Disruptive forces are creating big problems. The sector needs Innovative solutions and consultants can provide them. Or can they?
By Erick Krell
When talk turns to the U.S. manufacturing sector, consultants think momentous changes are stirring. The Boston Consulting Group refers to the repatriation of manufacturing jobs to the U.S. as a “tipping point” while Deloitte describes the skills gap manufacturers confront as a “boiling point.”
This on-the-edge dynamic also is evident in the numerous and often intersecting challenges manufacturing companies hire consultants to help them address: supply chain efficiency and supply chain risk management; skills shortages and the repatriation of U.S. manufacturing jobs; and operational efficiency and energy efficiency.
Even manufacturing wages seem to be simultaneously increasing and decreasing (or at least stagnating). Globalization generally has pushed manufacturing wages down in developed economies; at the same time, intensifying competition for workers with more advanced and technical manufacturing skills drives some manufacturing wages higher in developed economies.
An overarching need runs through most of these challenges. “Manufacturers are increasingly focused on, and hungry for, innovation,” reports Chris Tapia, a North Highland Principal.
This desire serves as a catalyst for consulting thinking and solutions brimming with ingenuity. McKinsey, for example, encourages manufacturers to consider transforming their supply chains into “supply circles.” The former conception furthers an outdated mindset in which materials are merely collected and disposed of, whereas supply circles “emphasize that materials can be looped back into the product process after they have fulfilled their utility over the life of a product,” according to a June 2012 McKinsey Quarterly article.
| U.S. Manufacturing Opportunity Index
U.S. manufacturers confront customer demand and commodities-price challenges as well as skills shortages, the growing bifurcation of the manufacturing workforce, and the (appealing yet disruptive) possibility of a domestic manufacturing “renaissance.”
67%: Portion of senior executives at U.S.-based global manufacturers who are concerned about the impact of customer demand on their company’s ability to achieve growth goals in 2012.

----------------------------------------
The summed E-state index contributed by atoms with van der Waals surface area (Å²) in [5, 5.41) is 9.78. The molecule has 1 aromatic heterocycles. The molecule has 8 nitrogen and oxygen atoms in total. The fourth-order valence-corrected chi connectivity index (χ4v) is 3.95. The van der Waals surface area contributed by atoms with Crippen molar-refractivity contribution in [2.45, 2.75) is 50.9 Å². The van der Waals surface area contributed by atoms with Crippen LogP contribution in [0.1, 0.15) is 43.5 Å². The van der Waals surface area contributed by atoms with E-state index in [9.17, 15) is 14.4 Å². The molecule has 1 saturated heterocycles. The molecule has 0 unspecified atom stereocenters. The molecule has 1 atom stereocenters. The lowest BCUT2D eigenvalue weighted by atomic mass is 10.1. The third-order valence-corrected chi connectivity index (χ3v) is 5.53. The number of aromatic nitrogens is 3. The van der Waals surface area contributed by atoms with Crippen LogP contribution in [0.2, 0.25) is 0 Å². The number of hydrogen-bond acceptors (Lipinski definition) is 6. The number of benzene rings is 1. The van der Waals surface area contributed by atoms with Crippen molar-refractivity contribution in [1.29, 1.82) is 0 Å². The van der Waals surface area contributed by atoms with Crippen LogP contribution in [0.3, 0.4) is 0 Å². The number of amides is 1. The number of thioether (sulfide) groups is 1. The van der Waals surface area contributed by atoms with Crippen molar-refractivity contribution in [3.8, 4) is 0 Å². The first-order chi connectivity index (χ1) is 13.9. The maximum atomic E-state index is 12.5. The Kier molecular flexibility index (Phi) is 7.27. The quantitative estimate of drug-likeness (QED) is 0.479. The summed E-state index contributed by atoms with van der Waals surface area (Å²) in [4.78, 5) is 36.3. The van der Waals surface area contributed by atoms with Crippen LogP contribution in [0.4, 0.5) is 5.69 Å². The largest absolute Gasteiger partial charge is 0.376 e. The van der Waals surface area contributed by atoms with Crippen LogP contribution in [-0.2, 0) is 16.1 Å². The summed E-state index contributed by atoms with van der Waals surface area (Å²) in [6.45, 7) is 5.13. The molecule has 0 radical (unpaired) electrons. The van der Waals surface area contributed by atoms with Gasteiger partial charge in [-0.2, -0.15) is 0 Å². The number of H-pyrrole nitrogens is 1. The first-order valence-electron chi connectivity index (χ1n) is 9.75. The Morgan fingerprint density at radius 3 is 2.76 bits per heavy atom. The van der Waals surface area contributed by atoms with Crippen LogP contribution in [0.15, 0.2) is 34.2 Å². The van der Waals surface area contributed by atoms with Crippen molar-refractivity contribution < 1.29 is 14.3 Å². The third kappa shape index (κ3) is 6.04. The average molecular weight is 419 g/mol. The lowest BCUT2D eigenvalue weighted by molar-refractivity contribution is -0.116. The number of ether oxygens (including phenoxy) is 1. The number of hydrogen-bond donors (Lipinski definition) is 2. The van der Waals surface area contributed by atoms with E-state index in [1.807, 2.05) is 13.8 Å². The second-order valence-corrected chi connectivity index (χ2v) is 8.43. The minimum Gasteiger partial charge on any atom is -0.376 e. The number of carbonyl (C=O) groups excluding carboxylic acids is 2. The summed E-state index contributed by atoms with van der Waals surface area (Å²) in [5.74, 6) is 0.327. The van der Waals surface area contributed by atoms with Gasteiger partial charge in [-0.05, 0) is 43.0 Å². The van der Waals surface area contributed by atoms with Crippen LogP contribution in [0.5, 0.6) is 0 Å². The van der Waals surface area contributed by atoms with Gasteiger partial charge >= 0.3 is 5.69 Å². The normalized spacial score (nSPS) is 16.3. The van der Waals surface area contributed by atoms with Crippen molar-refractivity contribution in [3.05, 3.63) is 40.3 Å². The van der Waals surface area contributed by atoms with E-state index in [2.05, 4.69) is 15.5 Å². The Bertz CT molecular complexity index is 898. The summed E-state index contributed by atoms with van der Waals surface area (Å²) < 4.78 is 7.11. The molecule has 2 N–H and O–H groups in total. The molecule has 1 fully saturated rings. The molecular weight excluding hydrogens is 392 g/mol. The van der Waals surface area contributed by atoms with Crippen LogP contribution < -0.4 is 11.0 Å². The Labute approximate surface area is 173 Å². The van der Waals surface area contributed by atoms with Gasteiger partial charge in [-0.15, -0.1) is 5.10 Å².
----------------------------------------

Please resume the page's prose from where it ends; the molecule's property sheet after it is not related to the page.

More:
60%: Portion of senior executives at U.S.-based global manufacturers who are concerned about the impact of rising commodities costs on their company’s ability to achieve growth goals in 2012.
67%: Portion of U.S. manufacturers that report having a moderate to severe shortage of available, qualified workers.
56%: Portion of U.S. manufacturers that anticipate the shortage to increase in the next three to five years.
64%: Portion of U.S. manufacturers in which workforce shortages or skills deficiencies in production roles are having a significant impact on their ability to expand operations or improve productivity.
4.5%: Increase of median annual base salary for a senior mechanical engineer in U.S. from 2011 to 2012.
1.1%: Increase of median annual base salary for an associate production technician in U.S. from 2011 to 2012.
Meanwhile, Deloitte promotes a ground-breaking approach to regulatory relationship management. Rather than belly-aching about public policy, why not supplement lobbying activities with a more strategic approach? Greg Giffi, vice chairman and consumer and industrial products industry leader for Deloitte LLP, speaks of a coming “competition between nations for policy effectiveness,” one that places “a premium on collaboration between policy-makers and business leaders to create win-win outcomes.”
As these and other innovative ideas demonstrate, the desire for bold, new projects and services stretches from the shop floor to the C-suite. For good reason: “It is clear,” Tapia adds, “that companies that have been more innovative than their competitors over the past several years are being rewarded for it more so than they were in the past.”
Threats, Challenges and Opportunities
The supply of disruptive forces fomenting challenges that require innovative solutions seems to be near an all-time high. These forces represent both threats and opportunities; all of them appear to represent significant opportunities.
Truly Global Competition
Countries and continents are competing for several resources right now, including capital, natural resources and skills. “Competition between nations to attract foreign direct investment will increase dramatically,” says Giffi, “raising the stakes for countries and complicating the decision processes for companies.”
He also suggests that competition for increasingly scarce natural resources “will fundamentally alter country and company resources strategies and competition.” Yet, competition also can serve as a catalyst of innovation. “Significant materials sciences breakthroughs” driven in large part by scarcity of select commodities and resources, Giffi continues, could exert a major influence on global manufacturing.
This scarcity is primarily driven by the accelerating appetite for natural resources in emerging markets. Not only have many raw materials become more difficult to procure, their prices have become much more volatile, disrupting procurement and forecasting capabilities.
In their resource productivity article, McKinsey consultants Stephan Mohr, Ken Somers, Steven Swartz and Helga Vanthournout report that the variable cost of a Western steel company soared from 50 percent to 70 percent of total production expenses from 2000 to 2010. With dramatic uncertainty a near certainty to continue, manufacturers are looking for help in reducing costs, creating more stability in production processes and establishing more comprehensive sourcing and pricing strategies.